Mr. Anonymous projects himself as a human being with a bleeding heart for the innocent. He goes overboard by accusing me of being callous - in so many words. Who are the innocent here? Those who passed under the questionable BON-PRC formula as well as those who failed under it but could have passed if their scores in Test V were not subjected to fatuous tweaking. Twenty-seven of the Petitioners in the 2nd case filed before the CA flunked. Their scores are up in the air. Like Atty. Saguisag's client, these people did not cheat. They are now questioning why, as claimed by the BON in its Res. No. 31, if leakage of Test V was not widespread, their scores for that test were manipulated. Most Board passers agree that Test V was the easiest to hurdle and it was the most well-crafted among the exams, but it was practically disregarded. If the leakage was not pervasive, why was there a need to engineer the results and deviate from the standards? Does the heart of Mr. Anonymous bleed for these poor, unfortunate souls? Mine does.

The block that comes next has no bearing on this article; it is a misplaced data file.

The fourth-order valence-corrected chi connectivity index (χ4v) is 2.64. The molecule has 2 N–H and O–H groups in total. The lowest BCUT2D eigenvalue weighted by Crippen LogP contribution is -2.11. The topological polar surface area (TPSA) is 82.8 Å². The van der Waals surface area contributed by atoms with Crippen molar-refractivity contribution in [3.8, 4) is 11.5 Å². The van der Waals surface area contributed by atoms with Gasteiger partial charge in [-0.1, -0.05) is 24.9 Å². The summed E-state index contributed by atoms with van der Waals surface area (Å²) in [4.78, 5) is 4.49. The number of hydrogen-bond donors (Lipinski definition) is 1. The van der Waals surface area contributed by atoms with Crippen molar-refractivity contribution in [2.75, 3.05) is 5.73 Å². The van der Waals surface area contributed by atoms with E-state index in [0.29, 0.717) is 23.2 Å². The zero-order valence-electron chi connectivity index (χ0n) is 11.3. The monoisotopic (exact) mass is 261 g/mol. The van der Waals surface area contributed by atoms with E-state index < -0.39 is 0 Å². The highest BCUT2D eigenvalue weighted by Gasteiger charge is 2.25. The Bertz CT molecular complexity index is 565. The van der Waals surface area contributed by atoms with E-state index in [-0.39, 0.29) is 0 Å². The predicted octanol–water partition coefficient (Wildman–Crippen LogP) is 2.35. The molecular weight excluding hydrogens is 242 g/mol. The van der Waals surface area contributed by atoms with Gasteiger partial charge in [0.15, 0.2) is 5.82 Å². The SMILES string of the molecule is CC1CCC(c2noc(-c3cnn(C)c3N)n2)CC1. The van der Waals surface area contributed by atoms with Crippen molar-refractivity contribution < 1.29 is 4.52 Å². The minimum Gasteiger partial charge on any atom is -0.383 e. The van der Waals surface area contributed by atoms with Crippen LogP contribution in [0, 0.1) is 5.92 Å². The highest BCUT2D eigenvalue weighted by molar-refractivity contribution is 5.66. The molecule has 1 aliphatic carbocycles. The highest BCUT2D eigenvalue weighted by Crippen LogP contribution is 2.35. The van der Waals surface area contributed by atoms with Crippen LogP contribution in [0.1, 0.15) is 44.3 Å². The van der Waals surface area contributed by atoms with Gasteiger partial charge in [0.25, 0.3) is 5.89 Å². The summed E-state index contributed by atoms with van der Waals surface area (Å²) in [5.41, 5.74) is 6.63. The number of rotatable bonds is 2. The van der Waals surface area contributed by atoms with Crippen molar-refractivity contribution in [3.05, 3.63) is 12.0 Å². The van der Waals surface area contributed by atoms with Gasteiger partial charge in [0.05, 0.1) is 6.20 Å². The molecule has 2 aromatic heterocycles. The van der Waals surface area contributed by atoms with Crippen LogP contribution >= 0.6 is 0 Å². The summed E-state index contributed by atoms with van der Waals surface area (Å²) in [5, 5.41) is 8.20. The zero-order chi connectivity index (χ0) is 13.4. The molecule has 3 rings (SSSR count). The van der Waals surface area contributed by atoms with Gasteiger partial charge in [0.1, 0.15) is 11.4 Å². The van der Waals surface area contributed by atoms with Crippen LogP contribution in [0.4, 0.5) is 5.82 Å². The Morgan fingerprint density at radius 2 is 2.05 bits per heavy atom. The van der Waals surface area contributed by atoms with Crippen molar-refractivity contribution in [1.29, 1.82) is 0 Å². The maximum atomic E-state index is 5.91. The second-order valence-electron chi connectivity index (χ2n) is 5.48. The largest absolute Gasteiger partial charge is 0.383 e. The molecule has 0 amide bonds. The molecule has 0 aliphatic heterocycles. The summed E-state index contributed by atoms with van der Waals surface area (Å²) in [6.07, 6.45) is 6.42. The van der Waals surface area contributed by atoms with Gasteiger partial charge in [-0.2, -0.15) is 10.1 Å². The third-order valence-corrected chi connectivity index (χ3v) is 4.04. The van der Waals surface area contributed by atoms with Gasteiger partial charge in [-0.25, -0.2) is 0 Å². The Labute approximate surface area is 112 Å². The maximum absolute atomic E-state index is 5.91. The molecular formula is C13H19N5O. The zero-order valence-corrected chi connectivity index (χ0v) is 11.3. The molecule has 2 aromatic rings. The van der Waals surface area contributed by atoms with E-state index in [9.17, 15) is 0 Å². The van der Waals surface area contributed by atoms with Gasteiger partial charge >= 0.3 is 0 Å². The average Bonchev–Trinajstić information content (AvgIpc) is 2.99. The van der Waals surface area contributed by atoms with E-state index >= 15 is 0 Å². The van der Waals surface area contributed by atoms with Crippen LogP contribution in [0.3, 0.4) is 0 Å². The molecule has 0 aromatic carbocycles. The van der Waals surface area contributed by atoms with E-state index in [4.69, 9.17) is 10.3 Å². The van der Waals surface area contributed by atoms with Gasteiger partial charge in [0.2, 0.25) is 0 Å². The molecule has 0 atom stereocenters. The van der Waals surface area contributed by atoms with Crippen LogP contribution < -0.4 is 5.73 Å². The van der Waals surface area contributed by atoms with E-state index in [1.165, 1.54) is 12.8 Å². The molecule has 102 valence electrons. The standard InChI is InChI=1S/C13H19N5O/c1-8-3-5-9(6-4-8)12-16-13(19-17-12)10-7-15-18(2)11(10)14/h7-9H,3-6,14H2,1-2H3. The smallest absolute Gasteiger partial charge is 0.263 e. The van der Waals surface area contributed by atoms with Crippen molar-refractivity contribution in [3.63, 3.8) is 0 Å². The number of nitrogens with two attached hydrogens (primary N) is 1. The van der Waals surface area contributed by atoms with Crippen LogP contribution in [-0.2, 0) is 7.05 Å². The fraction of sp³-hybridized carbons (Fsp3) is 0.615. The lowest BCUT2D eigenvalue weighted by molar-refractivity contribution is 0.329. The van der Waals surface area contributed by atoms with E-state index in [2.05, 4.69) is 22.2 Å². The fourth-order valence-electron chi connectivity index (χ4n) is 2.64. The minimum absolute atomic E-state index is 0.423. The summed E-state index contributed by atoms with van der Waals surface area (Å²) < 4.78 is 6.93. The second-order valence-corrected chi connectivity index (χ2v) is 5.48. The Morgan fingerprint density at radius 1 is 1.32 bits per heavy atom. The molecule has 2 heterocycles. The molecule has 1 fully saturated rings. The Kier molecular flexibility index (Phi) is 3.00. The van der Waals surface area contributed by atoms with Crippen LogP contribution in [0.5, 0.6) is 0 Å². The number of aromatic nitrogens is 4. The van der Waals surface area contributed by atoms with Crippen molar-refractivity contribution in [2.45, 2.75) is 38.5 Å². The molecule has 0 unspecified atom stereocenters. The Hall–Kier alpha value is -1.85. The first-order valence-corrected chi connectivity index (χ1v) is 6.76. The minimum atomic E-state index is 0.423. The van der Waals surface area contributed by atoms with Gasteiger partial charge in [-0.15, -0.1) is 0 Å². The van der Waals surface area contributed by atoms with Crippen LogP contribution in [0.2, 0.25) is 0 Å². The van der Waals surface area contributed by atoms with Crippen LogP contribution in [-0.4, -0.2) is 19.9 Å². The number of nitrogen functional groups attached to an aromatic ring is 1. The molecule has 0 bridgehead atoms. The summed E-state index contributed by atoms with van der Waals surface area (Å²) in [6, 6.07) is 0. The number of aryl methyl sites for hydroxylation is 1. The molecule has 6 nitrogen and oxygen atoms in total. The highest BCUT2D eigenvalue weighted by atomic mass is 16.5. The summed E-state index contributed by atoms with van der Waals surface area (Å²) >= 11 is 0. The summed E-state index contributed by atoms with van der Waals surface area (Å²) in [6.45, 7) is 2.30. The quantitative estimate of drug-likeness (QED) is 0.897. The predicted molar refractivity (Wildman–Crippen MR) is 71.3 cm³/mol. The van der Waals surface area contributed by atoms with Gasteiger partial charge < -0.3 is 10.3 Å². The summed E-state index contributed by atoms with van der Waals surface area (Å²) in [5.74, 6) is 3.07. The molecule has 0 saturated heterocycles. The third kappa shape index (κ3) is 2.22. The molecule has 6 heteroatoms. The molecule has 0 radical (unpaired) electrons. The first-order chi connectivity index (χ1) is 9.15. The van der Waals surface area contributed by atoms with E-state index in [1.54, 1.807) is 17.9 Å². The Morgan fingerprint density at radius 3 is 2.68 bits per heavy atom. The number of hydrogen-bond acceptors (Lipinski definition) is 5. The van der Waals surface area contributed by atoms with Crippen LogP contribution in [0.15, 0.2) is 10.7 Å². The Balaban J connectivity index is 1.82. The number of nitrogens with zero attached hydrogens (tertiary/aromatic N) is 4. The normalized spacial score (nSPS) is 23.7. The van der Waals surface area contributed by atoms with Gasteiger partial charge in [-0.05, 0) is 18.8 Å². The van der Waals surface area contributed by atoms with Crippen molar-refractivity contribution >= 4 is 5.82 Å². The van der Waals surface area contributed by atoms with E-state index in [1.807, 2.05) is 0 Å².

We have a heart for the innocent passers. If we favor a retake, it is because we want them to have licenses not smeared with misgivings on their competence. Let us not debate on whether or not the stigma is real. The trustworthiness of the examination cannot be overemphasized. Only a credible examination or computation yields a reliable license. And only a credible license is of value to the holder. Needless to state, only a credible license is of value to the employer - foreign or local. The stigma is unfair. Whether the stigma was dexterously constructed or illegitimately fathered by Dante Ang, whether it is deserved or not, it is there, almost in the flesh. It is not enough that we say it is unfair. We have to face it squarely. The only way AT THIS POINT to exterminate it is to saunter the painful path – Retake Avenue. Retake is unjust but it is the only course of action that can salvage whatever it is that needs to be recaptured - the credibility of the passers, the integrity of the nursing profession, the stolen dreams of the examinees who were made to fail because of the implementation of a highly questionable formula. We have to assure the employability of our nurses abroad because this rotten government is sterile, if not impotent – it cannot create economic opportunities for its people. Our nurses and their families – not just Gloria Arroyo and her family - have to eat and eat well. It is not true that one does not have to pass the NLE before he/she can take the NCLEX. Save for two, all states in the USA require Filipino examinees to pass the local NLE. I condemn this government's labor export policy and its treatment of our nurses as commercial commodities, but I condemn it more for creating the monster –this leakage scandal- that prevents their absorption into the overseas labor, their only hope of employment which is observably nil in this doomed country. Had the PRC acted swiftly before the stigma emerged into a looming presence and had it not applied Res. No. 31 that seems to have emanated from mentally challenged spin doctors, there would have been no need for a retake as the integrity of the exam would not have been consigned to the devil.